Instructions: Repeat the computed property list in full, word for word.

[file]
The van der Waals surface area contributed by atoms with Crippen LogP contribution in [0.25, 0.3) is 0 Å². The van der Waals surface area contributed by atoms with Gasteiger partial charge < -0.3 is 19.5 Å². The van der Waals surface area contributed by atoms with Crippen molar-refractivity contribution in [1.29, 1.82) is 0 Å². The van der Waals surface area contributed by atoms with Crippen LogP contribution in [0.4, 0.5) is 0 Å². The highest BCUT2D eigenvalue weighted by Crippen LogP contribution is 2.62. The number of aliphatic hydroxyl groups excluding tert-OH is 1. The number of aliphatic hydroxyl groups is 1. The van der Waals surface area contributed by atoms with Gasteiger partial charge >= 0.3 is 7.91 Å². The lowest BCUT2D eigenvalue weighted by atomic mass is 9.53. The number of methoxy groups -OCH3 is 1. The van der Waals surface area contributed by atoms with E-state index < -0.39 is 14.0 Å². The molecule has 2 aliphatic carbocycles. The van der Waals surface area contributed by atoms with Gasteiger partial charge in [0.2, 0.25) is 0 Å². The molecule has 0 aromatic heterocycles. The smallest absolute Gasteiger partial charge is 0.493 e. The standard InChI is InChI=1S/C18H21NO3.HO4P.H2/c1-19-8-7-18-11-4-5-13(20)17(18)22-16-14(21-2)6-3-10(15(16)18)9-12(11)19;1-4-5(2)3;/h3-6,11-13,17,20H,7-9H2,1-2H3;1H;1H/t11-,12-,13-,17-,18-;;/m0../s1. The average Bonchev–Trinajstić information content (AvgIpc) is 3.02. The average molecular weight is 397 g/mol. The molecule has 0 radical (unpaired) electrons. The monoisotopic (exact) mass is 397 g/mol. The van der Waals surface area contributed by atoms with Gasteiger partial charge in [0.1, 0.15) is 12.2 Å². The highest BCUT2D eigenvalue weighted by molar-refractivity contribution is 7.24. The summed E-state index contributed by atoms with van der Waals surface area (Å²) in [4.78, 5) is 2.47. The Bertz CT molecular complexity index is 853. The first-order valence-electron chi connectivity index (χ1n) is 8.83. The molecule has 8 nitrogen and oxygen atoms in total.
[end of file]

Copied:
The van der Waals surface area contributed by atoms with Crippen LogP contribution in [0.25, 0.3) is 0 Å². The van der Waals surface area contributed by atoms with Gasteiger partial charge < -0.3 is 19.5 Å². The van der Waals surface area contributed by atoms with Crippen molar-refractivity contribution in [1.29, 1.82) is 0 Å². The van der Waals surface area contributed by atoms with Crippen LogP contribution in [0.4, 0.5) is 0 Å². The highest BCUT2D eigenvalue weighted by Crippen LogP contribution is 2.62. The number of aliphatic hydroxyl groups excluding tert-OH is 1. The number of aliphatic hydroxyl groups is 1. The van der Waals surface area contributed by atoms with Gasteiger partial charge >= 0.3 is 7.91 Å². The lowest BCUT2D eigenvalue weighted by atomic mass is 9.53. The number of methoxy groups -OCH3 is 1. The van der Waals surface area contributed by atoms with E-state index < -0.39 is 14.0 Å². The molecule has 2 aliphatic carbocycles. The van der Waals surface area contributed by atoms with Gasteiger partial charge in [0.2, 0.25) is 0 Å². The molecule has 0 aromatic heterocycles. The smallest absolute Gasteiger partial charge is 0.493 e. The standard InChI is InChI=1S/C18H21NO3.HO4P.H2/c1-19-8-7-18-11-4-5-13(20)17(18)22-16-14(21-2)6-3-10(15(16)18)9-12(11)19;1-4-5(2)3;/h3-6,11-13,17,20H,7-9H2,1-2H3;1H;1H/t11-,12-,13-,17-,18-;;/m0../s1. The average Bonchev–Trinajstić information content (AvgIpc) is 3.02. The average molecular weight is 397 g/mol. The molecule has 0 radical (unpaired) electrons. The monoisotopic (exact) mass is 397 g/mol. The van der Waals surface area contributed by atoms with Gasteiger partial charge in [0.1, 0.15) is 12.2 Å². The highest BCUT2D eigenvalue weighted by molar-refractivity contribution is 7.24. The summed E-state index contributed by atoms with van der Waals surface area (Å²) in [4.78, 5) is 2.47. The Bertz CT molecular complexity index is 853. The first-order valence-electron chi connectivity index (χ1n) is 8.83. The molecule has 8 nitrogen and oxygen atoms in total.